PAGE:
Thigh (Quadricep) Injuries

Thigh (quadricep) injuries are quite common in running and jumping activities as well as in contact sports. Thigh (quadricep) injuries may be seen as quadricep strains and cork injuries.

Quadriceps muscle strain (muscle tear)

What is a quadricep muscle strain?

Quadricep muscle diagram

A quadriceps muscle strain refers to a tear in the large muscle group which covers the front of the thigh. The quadricep muscle group comprises of four muscles which act to extend (straighten) the knee and flex (bend) the hip.

Image ref: Sports Injuries(Peterson and Renstrom,1983)

What causes quadricep muscle strain?

The risk of sustaining a thigh (quadricep) injury increases with contact sports, sports that require quick starts, such as the running races and other track events. Quite often this injury occurs if the muscle group is contracted with excessive force during activities such as sprinting, jumping or kicking. The quadriceps muscle group is particularly venerable to tearing when it is working in a stretched position or required to contract against a load (i.e. kicking a ball)

How does quadricep muscle strain feel?

The initial sensation you feel is a sudden pain in the front of the thigh as damage to muscle fibres occurs. Often a ‘tearing sensation’ occurs. As the muscle cools down following activity, pain may gradually increase as bleeding and swelling around the injured muscle continues. Gradual tightening and stiffening of the quadriceps muscle occurs in more severe strains. These sensations may be exaggerated such that you are unable to continue participating due to excessive pain in the thigh, muscle tightness, weakness and spasm.

Management of quadricep muscle strain and how to fix it?

You should stop your activity immediately and start initial treatment. Treatment should preferably occur in the first 24-48 hours to control the amount of swelling and limit the degree of damage to the muscle. The RICE  protocol should be commenced (Rest, Ice, Compression and Elevation) to reduce blood flow to the injured area, thereby, reducing the extent of swelling and tissue damage.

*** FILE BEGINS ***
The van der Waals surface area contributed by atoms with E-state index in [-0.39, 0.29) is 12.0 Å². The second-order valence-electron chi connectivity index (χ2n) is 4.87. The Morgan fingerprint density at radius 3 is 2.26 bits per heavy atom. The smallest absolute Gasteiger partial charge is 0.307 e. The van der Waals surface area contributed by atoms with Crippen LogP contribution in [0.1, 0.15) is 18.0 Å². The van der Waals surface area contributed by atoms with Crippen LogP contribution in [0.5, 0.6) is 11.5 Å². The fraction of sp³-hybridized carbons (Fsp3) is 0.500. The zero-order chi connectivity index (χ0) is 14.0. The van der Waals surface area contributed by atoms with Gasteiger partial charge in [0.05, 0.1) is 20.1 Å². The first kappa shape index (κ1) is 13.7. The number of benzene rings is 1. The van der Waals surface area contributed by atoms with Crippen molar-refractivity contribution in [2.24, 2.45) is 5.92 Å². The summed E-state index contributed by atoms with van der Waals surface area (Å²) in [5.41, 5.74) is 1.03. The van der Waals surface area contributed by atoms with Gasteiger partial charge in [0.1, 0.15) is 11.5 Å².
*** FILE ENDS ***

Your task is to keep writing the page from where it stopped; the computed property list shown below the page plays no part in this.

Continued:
You should continue the RICE regime until you consult a sports medicine professional, preferable within 2 days of the initial injury. The assistance of a sports medicine professional is important in the treatment of a quadricep muscle strain. Initially they can assist in determining the reason for and the extent of the injury and how long it is expected to recover.

Management will involve appropriate techniques to assist in reducing pain and swelling and enhance the healing of the injured structures, including a progression of exercises aimed at increasing your range of motion, strength and function.  As these exercises are functionally specific to your return activity, they will help prevent reinjury.

 

Cork thigh (Quadriceps contusion)

What is a quadricep contusion?

A cork thigh refers to damage to and resultant bleeding (hemorrhage) within and around the quadricep muscle group. This thigh (quadricep) injury is more commonly seen in contact sports due to collision.

What causes a quadricep contusion?

Impact from a direct blow to the thigh as a result of being struck by an object or collision with another player. It can also be a crush injury as it is compressed against the underlying bone. This causes damage to the muscle fibers and blood vessels contained within the muscle, resulting in bleeding and swelling of the muscle.

How does a quadricep contusion feel?

Cork thigh pains often a dull ache and normally sharp pain is felt when activating the muscle in the more acute stage. In mild contusions this pain may initially settle, allowing you to continue participation. As the muscle cools down after activity, the pain may gradually increase as bleeding and swelling within and around the muscle continues. This may be associated with progressive tightening and stiffening of the quadriceps as the small compartments within the muscle become filled with blood. Obvious increase in size of the thigh due to swelling and bleeding.

Management of a quadricep contusion and how to fix it

Stop your activity immediately and start initial treatment. See management instructions above for quadricep muscle strain. Some possible complications can be:

  • prolonged healing time if activity is resumed too soon
  • proneness to repeated injury
  • loss of the ability to quickly accelerate and decelerate,
  • calcification of the haematoma (myositis ossificans).

With a first-time injury, proper care and sufficient healing time before resuming activity should prevent permanent disability. The average healing times are from 2 – 10 days with a minor to moderate contusion, and up to 6 weeks for significant contusions.

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